Marriages for African American were very different from white couple marriages especially before the abolition of slavery. White Americans did not have to go through the hardship African American couples did. . This was because white individuals already had the right to marriage, before and even after the Civil War. Lawfully these marriages were different because they were not recognized by the public or the government. However, African Americans recognized marriages within their own community and the plantations they resided on. Since African Americans had no way of documenting their marriage legally they had their own way of officializing and finalizing their own marriages. These included different ceremonies and traditions that gave their marriage recognition amongst the enslaved community. According to The National Archives website says that slave owners would have a white or black preacher perform the ceremony, and after the ceremony they would have a huge dinner. Following the huge feast they would dance in the slave quarters to celebrate the marriage.[6] [resolved] There was also other traditions and cultures that surrounded celebrating slave marriages. Another tradition was called  “jumping the broom,”[7]. This is a ritual where slave couples would jump over a broomstick to “finalize” their marriage and make it official. The custom of jumping the broom could vary depending on the plantation. Different plantations would have different traditions since every plantation had a different owner. On some farms, the bride and groom would place separate brooms on the floor in front of each other.[8] After this, the couple would then step across the brooms while joining hands to indicate that they are married.[9] This ceremony would give their marriage a title and recognition by the other slaves on the plantation. In a journal article written by Darlene Goring called “The History of Slave Marriages in the United States”  she explains that  slaves were human beings, but legally  they were  defined as property. She also gives examples of African American marriage traditions before abolition. Slave couples joined together in marital unions that were authorized by the plantation owners.[10] [resolved] These traditions and ceremonies describe how African American marriages were like before the Civil War. Though there were many ceremonies and traditions behind these marriages. These marriages were still not recognized nor legally accepted by the government, because legally African Americans were not allowed to marry until slavery was abolished and that was after the Civil War.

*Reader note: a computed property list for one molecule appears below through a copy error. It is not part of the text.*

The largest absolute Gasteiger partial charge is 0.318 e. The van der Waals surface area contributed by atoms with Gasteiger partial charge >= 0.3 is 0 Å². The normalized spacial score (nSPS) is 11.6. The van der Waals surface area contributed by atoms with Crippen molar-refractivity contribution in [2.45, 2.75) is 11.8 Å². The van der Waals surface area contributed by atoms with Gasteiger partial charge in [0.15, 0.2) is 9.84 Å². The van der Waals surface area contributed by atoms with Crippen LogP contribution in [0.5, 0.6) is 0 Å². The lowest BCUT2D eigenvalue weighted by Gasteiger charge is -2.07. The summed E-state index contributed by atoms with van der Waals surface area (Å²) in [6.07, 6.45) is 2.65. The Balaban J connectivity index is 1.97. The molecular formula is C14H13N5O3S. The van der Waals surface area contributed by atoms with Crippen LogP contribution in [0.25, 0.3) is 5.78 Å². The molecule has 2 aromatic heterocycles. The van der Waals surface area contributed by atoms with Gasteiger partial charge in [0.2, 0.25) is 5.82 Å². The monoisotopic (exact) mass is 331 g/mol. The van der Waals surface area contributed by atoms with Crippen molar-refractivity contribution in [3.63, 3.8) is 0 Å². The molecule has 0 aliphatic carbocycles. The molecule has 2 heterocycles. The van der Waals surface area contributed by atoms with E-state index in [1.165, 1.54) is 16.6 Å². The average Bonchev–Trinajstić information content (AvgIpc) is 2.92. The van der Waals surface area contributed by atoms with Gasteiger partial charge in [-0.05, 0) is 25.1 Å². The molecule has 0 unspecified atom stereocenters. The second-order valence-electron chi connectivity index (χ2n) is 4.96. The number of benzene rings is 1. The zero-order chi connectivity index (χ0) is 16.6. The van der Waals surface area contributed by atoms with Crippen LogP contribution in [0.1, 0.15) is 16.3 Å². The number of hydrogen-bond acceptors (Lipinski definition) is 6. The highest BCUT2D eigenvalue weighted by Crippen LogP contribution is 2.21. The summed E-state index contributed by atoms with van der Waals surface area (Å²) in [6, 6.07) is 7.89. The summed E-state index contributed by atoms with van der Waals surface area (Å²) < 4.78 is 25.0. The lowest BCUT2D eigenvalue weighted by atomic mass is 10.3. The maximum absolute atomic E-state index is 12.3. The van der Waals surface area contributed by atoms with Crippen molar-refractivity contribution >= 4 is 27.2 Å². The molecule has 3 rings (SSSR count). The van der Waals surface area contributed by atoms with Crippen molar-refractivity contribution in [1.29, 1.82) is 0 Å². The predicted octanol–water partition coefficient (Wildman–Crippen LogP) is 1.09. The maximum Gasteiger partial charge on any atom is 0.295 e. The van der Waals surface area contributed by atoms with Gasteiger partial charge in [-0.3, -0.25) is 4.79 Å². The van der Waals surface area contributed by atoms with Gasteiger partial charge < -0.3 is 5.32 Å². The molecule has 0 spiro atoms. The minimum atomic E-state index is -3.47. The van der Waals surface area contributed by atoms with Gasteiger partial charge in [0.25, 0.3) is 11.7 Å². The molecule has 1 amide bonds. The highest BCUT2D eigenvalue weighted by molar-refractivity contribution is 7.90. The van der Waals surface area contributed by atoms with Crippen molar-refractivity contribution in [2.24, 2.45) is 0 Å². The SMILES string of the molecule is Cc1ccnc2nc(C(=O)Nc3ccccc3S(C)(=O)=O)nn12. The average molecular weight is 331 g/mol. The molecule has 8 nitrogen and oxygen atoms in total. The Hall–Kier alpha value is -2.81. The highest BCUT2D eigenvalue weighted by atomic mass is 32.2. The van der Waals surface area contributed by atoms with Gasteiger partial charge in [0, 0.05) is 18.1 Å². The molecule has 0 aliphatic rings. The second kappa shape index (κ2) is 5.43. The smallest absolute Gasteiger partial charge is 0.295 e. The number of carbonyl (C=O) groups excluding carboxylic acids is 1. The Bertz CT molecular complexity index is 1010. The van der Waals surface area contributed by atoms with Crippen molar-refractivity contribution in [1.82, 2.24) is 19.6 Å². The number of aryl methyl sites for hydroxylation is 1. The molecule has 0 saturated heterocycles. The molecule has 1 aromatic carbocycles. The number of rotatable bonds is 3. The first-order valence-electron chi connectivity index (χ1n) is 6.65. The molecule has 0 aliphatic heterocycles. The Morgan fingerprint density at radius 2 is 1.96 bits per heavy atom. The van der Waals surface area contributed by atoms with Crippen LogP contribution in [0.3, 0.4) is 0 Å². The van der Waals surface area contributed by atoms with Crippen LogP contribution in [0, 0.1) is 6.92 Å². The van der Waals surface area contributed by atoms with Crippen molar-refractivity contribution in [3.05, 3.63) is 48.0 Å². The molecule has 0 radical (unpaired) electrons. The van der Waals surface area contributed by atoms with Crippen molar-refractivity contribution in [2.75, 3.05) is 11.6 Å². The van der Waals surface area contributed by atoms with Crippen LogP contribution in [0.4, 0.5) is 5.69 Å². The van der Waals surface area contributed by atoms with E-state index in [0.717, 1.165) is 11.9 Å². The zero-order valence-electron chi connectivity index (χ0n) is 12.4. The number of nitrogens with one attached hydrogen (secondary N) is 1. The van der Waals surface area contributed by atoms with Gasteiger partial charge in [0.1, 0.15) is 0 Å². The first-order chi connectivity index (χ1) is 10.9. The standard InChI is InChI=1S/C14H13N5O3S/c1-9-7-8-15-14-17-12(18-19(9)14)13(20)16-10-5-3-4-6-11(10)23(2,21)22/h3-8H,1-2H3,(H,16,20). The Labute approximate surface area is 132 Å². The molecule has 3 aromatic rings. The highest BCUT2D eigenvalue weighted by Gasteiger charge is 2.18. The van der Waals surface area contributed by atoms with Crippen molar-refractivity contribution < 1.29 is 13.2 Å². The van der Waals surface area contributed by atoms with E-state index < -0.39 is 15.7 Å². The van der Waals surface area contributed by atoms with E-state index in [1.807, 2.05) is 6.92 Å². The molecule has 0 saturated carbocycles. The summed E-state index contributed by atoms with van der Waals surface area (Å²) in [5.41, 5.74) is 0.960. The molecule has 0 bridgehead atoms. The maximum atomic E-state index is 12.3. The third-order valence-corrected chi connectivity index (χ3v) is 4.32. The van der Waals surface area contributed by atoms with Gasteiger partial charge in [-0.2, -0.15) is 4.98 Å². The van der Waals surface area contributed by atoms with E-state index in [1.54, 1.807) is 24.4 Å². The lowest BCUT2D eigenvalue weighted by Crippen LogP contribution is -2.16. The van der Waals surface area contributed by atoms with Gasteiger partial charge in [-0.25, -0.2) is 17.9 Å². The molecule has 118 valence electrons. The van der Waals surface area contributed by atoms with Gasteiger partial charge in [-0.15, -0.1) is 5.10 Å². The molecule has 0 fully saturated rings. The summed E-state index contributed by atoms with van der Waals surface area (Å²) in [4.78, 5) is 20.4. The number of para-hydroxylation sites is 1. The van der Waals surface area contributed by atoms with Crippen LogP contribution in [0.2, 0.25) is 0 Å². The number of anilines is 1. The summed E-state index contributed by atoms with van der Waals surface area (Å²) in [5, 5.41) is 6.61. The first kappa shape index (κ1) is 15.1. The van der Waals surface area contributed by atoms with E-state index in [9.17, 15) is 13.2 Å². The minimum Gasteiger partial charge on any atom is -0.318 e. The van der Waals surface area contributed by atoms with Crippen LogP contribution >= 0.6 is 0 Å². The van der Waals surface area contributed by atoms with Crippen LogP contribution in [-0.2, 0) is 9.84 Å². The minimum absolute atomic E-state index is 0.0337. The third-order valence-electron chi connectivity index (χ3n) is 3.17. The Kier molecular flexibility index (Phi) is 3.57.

Before the Civil War a lot of African Americans were enslaved and were considered property to plantation owners. African Americans did not have rights and were not privileged like white men and women, especially in the southern states, because slavery had still existed and was not abolished like it was in the Northern States. There were many rights that African Americans were not given. One major right that everyone should have is the right to marriage. To be with whom they desire and love. The right to love and giving a label to a relationship was not something that African Americans could do. Before the Civil War and the abolition of slavery African American marriages were not accepted like other marriages or put on the same pedestal as African American marriages. Slave husbands and wives, without legal recourse, could be separated or sold at their master’s will. Couples who lived on different plantations were allowed to visit only with the consent of their owners.[11] The Freedmen’s Bureau played a huge role in documenting and recognizing African American marriages after the Civil War. The Freedmen’s Bureau was actually responsible for supervising and taking care of all affairs related to freed African American and lands abandoned during the Civil War.[12] [resolved]They helped many people after the Civil War to get the help they needed, whether it was legally or financially.  The Freedmen’s Bureau helped people with social services agency, providing people with food and clothing, employment and other related services.[13] [resolved]This also included assisting ex-slave couples in making their marriages legal. Regenald Washington  says that Slave husbands and wives could be sold or separated at their owners will.[14] [resolved]This shows that African American couples were not given any recognition and their families were not either. This is why a lot African American couples did not even choose to get married, because they would feared of getting separated by the owner, but all of this changed after the Civil War. After the Civil War African Americans were given the right to basic civil rights and one of those major rights was the right to a legal documented and recognized marriage. Many African Americans rushed to get their marriages legalized and documented. This resulted in many marriages documents that are even kept today. There was many documents that kept track of marriages and a lot of these marriages were recorded to identify African American couples together. There was one document found from the National Archives. This document is from 1865, which meant that it was from after the Civil War. This document shows lists of African Americans divided my male and female and it is numbered according to each couple. In this document each person is listed next to the person they are married to. This was a way to keep track of marriages after the war because slavery had been abolished and African Americans were freed and given the right to marry whoever they please. After analyzing this document it seems as if marriage was very common amongst slaves, but it was never legalized or recognized by the government. This document shows that there were actually a lot of African American couples who were enslaved before the war and could not get their marriage documented or recorded, so it seemed that this was something they looked forward too after being freed from slavery.